The current issue of AHI’s Interpretation Journal is entirely devoted to words – and an inspiring debate about whether or not we should lay the interpretive panel to rest. Verity Walker of Interpretaction rightly points out that too often, panels are the default when interpretation is sought. She bemoans many panels’ formal, nondescript voice and highlights that their cost-value ratio is poor, as is their sustainability. Verity champions more modern technologies, such as mobile phone downloads.
On the other side of the spectrum, Eleanor Bird argues that panels are still the best thing when seeking visitors’ attention – even if only for the supposed 3 – 15 seconds. Panels, she feels, are easily accessible and if designed well, may even enhance the interpretation. After all, not everyone is comfortable with the technology alternative proposed by Verity, she writes.
And where do I stand? I agree with Verity that panels are used indescriminately even where they may not be the best interpretive solution. Surely all of us have enjoyed a great wilderness hike, only to have the mountaintop view spoilt by an interpretive panel telling us all we never wanted to know about the mountain’s vegetation. This is a perfect example of where a dedicated vegetation webpage on the park’s online presence, advertised perhaps in the park’s car park, would much better fulfill the needs of any hobby-botanists, while leaving the rest of us free to enjoy our views.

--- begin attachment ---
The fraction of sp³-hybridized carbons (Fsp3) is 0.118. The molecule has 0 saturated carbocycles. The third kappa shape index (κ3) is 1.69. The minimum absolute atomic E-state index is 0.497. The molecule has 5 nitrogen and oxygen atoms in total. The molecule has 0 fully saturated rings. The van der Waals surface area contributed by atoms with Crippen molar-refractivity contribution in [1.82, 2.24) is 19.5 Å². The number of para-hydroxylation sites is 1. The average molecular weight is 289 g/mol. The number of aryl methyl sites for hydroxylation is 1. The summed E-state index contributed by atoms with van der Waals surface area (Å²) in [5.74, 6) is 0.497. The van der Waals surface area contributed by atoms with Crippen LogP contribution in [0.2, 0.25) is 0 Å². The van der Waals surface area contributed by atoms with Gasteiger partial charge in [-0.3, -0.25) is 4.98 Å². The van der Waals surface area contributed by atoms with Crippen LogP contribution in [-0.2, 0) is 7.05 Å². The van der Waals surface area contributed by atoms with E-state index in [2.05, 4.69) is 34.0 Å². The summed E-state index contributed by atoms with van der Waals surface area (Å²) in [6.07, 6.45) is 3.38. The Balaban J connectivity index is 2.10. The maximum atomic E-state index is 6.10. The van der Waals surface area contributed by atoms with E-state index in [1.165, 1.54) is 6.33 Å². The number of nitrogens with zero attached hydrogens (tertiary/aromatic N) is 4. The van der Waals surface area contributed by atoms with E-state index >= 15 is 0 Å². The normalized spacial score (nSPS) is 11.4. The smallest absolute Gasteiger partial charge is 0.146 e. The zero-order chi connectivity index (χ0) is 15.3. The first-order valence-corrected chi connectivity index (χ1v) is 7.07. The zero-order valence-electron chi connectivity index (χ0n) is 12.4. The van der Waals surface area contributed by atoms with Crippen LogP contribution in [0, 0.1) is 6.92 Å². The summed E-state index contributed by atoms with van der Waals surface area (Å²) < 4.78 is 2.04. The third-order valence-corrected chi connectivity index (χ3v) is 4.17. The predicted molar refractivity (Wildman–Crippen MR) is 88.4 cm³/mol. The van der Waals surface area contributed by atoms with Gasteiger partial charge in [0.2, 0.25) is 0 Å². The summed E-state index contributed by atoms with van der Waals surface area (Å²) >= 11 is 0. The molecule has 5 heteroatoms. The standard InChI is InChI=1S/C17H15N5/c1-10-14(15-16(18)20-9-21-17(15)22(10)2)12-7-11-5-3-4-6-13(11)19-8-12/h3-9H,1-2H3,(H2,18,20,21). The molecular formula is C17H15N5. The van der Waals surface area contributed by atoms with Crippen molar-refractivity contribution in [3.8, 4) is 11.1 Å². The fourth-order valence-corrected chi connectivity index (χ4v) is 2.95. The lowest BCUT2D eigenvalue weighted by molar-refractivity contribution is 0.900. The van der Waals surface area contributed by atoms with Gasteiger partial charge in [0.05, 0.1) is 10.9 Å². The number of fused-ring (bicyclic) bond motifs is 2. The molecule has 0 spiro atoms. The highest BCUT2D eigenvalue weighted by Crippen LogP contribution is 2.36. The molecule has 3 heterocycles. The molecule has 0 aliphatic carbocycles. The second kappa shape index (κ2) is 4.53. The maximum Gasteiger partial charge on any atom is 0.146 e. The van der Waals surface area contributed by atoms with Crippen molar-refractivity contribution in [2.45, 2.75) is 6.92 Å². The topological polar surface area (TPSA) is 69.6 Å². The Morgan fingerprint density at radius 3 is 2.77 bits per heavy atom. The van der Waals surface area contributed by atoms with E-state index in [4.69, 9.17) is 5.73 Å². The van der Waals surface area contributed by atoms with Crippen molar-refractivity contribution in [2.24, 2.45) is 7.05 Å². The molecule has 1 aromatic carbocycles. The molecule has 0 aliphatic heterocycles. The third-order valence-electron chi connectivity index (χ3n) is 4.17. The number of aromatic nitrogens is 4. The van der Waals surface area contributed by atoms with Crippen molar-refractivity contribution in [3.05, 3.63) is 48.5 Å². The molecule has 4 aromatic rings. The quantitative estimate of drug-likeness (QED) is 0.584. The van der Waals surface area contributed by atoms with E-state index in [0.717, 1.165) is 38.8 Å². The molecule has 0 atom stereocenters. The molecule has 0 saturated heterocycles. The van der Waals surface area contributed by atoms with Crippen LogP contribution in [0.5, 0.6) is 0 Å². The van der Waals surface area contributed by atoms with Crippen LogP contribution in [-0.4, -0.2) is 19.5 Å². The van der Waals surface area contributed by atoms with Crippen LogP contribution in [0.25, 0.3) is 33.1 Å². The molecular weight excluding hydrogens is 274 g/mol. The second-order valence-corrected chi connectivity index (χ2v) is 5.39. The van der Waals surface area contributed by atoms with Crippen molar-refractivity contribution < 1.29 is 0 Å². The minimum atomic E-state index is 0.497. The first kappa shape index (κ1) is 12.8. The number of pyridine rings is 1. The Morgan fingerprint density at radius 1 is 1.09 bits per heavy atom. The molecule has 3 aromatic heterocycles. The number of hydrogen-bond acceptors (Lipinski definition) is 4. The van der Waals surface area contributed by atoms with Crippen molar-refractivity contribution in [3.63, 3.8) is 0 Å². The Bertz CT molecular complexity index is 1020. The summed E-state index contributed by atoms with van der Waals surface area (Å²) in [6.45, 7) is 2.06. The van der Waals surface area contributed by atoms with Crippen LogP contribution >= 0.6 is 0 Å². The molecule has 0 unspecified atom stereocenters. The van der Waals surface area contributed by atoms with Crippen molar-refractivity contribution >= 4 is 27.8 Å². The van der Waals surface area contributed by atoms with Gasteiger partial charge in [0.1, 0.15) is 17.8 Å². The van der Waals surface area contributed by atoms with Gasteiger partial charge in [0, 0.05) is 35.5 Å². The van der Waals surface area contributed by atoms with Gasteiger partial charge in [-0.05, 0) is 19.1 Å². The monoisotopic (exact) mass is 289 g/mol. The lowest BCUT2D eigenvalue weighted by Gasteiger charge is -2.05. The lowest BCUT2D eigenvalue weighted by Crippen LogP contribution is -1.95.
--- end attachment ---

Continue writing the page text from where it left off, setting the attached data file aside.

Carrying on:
But I also agree with Eleanor that creatively designed panels may be just the thing under some circumstances. But these are not your off-the-shelf text panels with the best practice image thrown in. They are things like the children’s tiles below the bridge at Kyleakin on the Isle of Skye, Scotland, where one of them reads ‘I want the ferry back’. No more is needed, and yet it offers both information (oh – there used to be a ferry, and it is within the memory of these young children) and a powerful sense of local place (oh – I guess the locals feel they’ve lost something – I wonder what a ferry can give that the bridge doesn’t). THAT is the kind of panel I support. Of course, not many would consider it a panel at all.
As for alternative technological solutions, I am myself not very big on I-phones and their numerous applications. But I am perfectly prepared to check out a website, and equally, I am sure that the older generation, often assumed to be adverse to technology, would enthusiastically embrace a car park mention of a publication, too, and then go out and purchase it at the local book shop (adding some local economic benefit?).
So my last word on panels is, let’s make sure we know whom they’re for, what they’re for, and whether there really isn’t a better alternative. If there isn’t, then let’s create panels that don’t merely tick the 150-words-max rule, but that are creative pieces of art which can enhance the environment by adding a layer. If what you end up with is still a condensed version of a textbook, then probably the panel wasn’t the way to go after all.